Businesses of all sizes working in pot have bristled against the difficulties of advertising on social media but the larger companies have the resources to pursue other avenues of getting their brand story out to the public. While traditional advertising isn’t allowed, cannabis public relations is a thriving new industry. Weed is now like alcohol, Nordstrom fashion shows, and new diet supplements, in the sense that PR reps now fill up this editorial team’s Gmail accounts with story pitches and press releases on the subject daily.
Facebook’s own advertising guidelines say that education and advocacy of cannabis are allowed, but the reality of this is less than successful. (Full disclosure: I worked as a researcher and associate producer on a web series on cannabis that was also barred from advertising on the platform.)
A 2018 educational panel organized by the Science & Policy Exchange about what to expect in the then-upcoming cannabis legalization, saw its ads taken down due to their alleged promotion of drug use. According to reporting by Global News’ Patrick Cain, a representative from Facebook said publicly they should not have banned the ad.
The ad was approved, and then flagged and taken down once again. Organizers would tell Global they moved on to other forms of advertising.
Furthermore, some companies are being prevented from running ads, even if they aren’t directly involved in cannabis.
Vellum Wellness is a BC-based business that sells essential oils, skin creams and other wellness products and accessories. Christina and Sarah Kaur, the business’ co-founders, were surprised to find that their account on Instagram has been flagged, and has been unable to promote their products through the platform ever since. The reason given was that Vellum’s account was promoting drug use, which is odd because Vellum doesn’t market or sell any cannabis products.
“We’re finding it so surprising that the ads that have nothing to do with marijuana at all still get denied,” Sarah Kaur told Grow, during a phone interview. “We’ve popped them on another account and almost immediately they’re approved and we’re looking at it like it’s the exact same ad.”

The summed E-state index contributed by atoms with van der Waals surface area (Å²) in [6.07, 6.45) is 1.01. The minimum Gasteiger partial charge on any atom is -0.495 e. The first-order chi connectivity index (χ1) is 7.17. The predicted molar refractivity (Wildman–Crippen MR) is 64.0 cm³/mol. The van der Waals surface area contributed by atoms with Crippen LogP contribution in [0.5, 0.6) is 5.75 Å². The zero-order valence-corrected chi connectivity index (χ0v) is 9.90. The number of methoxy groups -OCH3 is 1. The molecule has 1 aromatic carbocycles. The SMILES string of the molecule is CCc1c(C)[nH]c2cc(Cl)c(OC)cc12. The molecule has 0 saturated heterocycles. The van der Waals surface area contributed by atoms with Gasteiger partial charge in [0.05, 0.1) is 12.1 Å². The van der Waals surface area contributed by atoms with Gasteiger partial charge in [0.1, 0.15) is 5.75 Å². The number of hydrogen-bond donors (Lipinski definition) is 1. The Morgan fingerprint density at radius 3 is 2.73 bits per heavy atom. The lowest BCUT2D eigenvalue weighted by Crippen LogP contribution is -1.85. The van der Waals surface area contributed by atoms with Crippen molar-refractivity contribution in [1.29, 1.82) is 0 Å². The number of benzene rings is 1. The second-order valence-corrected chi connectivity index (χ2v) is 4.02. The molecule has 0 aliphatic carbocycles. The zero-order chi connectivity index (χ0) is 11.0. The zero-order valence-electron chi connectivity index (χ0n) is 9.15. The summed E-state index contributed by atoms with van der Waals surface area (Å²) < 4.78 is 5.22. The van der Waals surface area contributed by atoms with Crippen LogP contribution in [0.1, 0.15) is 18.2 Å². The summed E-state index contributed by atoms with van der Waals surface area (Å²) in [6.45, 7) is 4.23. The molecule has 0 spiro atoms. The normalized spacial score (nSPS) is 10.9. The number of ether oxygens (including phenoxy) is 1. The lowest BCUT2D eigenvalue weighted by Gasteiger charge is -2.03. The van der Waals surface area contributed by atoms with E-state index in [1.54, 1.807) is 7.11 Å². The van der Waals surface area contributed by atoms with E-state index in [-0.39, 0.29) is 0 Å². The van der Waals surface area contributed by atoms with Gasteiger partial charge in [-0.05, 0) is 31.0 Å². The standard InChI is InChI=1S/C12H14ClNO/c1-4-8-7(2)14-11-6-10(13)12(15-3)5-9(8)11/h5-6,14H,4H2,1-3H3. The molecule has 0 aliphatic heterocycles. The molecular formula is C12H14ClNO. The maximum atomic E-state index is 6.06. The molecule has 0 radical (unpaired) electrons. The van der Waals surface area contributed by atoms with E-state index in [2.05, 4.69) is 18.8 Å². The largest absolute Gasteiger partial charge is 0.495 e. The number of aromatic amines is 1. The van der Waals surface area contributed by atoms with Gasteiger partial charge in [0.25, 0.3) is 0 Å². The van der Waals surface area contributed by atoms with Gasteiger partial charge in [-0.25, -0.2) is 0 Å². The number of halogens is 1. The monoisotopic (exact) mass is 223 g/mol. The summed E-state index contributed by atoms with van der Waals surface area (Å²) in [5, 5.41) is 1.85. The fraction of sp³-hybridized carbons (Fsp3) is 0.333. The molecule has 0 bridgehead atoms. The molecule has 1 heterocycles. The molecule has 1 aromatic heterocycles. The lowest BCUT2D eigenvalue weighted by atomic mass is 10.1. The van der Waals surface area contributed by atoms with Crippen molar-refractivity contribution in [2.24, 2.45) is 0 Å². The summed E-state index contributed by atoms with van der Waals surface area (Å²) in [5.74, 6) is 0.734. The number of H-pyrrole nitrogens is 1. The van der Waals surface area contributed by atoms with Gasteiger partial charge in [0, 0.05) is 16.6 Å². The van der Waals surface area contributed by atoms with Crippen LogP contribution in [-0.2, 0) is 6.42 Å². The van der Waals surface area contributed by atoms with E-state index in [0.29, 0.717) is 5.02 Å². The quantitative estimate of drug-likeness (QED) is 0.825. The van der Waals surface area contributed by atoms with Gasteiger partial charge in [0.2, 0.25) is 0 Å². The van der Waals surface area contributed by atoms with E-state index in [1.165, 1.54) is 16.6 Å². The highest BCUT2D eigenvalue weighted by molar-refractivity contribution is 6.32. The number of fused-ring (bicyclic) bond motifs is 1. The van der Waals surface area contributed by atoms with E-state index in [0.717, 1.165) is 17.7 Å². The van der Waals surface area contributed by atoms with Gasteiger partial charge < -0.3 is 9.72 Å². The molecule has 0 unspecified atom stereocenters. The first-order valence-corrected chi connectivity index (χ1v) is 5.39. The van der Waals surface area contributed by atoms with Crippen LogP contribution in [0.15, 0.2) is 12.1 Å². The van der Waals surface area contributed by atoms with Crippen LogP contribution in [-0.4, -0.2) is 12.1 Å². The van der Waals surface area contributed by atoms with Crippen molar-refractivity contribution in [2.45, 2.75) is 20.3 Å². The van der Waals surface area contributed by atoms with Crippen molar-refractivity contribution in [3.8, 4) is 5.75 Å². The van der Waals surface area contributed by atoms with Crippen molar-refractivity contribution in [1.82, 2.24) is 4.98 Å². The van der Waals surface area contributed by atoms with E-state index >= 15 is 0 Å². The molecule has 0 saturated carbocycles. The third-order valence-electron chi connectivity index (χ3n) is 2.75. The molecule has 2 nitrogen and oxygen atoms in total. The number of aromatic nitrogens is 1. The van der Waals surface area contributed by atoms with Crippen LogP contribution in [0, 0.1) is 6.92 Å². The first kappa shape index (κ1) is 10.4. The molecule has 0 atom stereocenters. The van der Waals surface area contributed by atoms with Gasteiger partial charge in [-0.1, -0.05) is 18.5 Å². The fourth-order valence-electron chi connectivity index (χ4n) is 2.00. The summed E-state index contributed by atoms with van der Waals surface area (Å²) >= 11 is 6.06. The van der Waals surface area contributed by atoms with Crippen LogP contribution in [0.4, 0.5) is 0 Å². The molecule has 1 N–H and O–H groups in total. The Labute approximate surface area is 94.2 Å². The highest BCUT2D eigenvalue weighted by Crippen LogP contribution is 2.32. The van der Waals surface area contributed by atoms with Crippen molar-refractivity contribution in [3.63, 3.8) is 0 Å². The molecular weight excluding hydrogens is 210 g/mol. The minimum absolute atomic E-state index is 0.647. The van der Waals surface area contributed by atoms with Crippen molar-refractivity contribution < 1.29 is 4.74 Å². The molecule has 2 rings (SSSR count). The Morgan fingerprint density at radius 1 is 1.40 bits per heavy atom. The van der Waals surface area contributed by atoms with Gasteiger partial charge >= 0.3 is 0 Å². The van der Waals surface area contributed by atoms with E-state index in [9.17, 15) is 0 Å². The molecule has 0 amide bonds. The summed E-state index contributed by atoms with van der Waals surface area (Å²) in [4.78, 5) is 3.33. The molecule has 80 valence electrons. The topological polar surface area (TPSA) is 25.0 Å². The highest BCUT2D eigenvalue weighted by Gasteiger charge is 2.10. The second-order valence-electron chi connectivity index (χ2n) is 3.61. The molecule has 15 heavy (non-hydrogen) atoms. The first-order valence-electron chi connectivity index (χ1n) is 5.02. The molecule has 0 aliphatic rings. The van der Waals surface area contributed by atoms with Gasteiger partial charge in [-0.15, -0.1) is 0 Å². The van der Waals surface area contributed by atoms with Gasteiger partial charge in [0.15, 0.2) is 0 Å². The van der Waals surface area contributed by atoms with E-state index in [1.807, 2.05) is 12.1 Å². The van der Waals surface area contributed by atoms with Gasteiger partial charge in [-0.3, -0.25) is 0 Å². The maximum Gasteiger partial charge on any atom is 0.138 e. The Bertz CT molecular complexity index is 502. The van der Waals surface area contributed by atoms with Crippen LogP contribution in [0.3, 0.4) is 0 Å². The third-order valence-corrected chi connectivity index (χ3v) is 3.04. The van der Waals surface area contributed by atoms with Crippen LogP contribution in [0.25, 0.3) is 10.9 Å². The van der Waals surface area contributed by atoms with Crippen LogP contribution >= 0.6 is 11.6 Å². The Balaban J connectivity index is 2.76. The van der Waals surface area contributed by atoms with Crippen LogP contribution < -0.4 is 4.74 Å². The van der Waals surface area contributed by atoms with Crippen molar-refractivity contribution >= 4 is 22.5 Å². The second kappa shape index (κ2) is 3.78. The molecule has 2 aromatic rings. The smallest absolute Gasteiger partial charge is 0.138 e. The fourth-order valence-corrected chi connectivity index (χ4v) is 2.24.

Instagram does offer an appeals process, though this typically offers no way to actually connect with a human representative.
“And we’ve appealed it and our appeals have gone unanswered, so definitely as a new brand finding it very frustrating,” said Kaur. “We’ll meet with retailers to expand our business and we get the question, ‘why do we have more followers than you,’ ‘what’s going on in your Instagram account?’
“Do we explain that our account has been flagged?”
The potential cause of the problem could be a handful of images they once shared to the account, paying homage to the human hand.
“We were formulating our first product which was a hand lotion we wanted to just pay homage to hands and share all the different things that our hands do for us,” says Kaur.
“We were sharing a lot of art from traditional sculpture and paintings, digital art and gifs, anything that caught our eye as an interesting subject matter to do with hands, tagging different artist.”
Some of these images contained cannabis.
“That could be a hand rolling up a joint, or it was like a gif from Trailer Park Boys of someone smoking a joint. We counted it out and it works out to about 7% of those 600 images had some sort of marijuana.”
“Its just frustrating with this digital age, followers are collateral.”
Grow reached out to Instagram for comment, but have received no response by time of publication.
This post was updated to indicate that Inner Spirit Holdings is the parent company of Spiritleaf, not High Park, as previously indicated.